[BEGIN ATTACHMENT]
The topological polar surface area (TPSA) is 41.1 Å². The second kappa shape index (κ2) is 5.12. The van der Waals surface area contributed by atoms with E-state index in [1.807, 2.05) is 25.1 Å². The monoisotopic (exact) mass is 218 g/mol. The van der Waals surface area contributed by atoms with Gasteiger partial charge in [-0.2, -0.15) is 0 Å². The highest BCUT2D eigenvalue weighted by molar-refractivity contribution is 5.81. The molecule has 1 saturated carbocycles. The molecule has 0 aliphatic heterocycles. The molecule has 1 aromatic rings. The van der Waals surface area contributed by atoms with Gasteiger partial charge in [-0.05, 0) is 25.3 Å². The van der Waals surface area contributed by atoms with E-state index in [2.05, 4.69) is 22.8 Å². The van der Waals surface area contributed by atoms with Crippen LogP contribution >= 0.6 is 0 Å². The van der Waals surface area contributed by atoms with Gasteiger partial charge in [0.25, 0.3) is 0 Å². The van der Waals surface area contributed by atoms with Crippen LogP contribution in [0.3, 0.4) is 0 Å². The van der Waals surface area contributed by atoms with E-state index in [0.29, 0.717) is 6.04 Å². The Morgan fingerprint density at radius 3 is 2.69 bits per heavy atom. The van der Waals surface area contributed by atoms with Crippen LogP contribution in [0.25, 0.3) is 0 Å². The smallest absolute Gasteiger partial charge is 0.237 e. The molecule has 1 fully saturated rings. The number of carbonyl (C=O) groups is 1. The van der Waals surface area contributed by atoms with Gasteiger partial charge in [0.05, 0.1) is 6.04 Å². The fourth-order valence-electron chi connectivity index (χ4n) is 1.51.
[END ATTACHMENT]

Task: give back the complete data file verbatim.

The topological polar surface area (TPSA) is 41.1 Å². The second kappa shape index (κ2) is 5.12. The van der Waals surface area contributed by atoms with E-state index in [1.807, 2.05) is 25.1 Å². The monoisotopic (exact) mass is 218 g/mol. The van der Waals surface area contributed by atoms with Gasteiger partial charge in [-0.2, -0.15) is 0 Å². The highest BCUT2D eigenvalue weighted by molar-refractivity contribution is 5.81. The molecule has 1 saturated carbocycles. The molecule has 0 aliphatic heterocycles. The molecule has 1 aromatic rings. The van der Waals surface area contributed by atoms with Gasteiger partial charge in [-0.05, 0) is 25.3 Å². The van der Waals surface area contributed by atoms with E-state index in [2.05, 4.69) is 22.8 Å². The van der Waals surface area contributed by atoms with Crippen LogP contribution >= 0.6 is 0 Å². The van der Waals surface area contributed by atoms with Gasteiger partial charge in [0.25, 0.3) is 0 Å². The van der Waals surface area contributed by atoms with Crippen LogP contribution in [0.3, 0.4) is 0 Å². The van der Waals surface area contributed by atoms with E-state index in [0.29, 0.717) is 6.04 Å². The Morgan fingerprint density at radius 3 is 2.69 bits per heavy atom. The van der Waals surface area contributed by atoms with Crippen LogP contribution in [0.25, 0.3) is 0 Å². The smallest absolute Gasteiger partial charge is 0.237 e. The molecule has 1 fully saturated rings. The number of carbonyl (C=O) groups is 1. The van der Waals surface area contributed by atoms with Gasteiger partial charge in [0.05, 0.1) is 6.04 Å². The fourth-order valence-electron chi connectivity index (χ4n) is 1.51.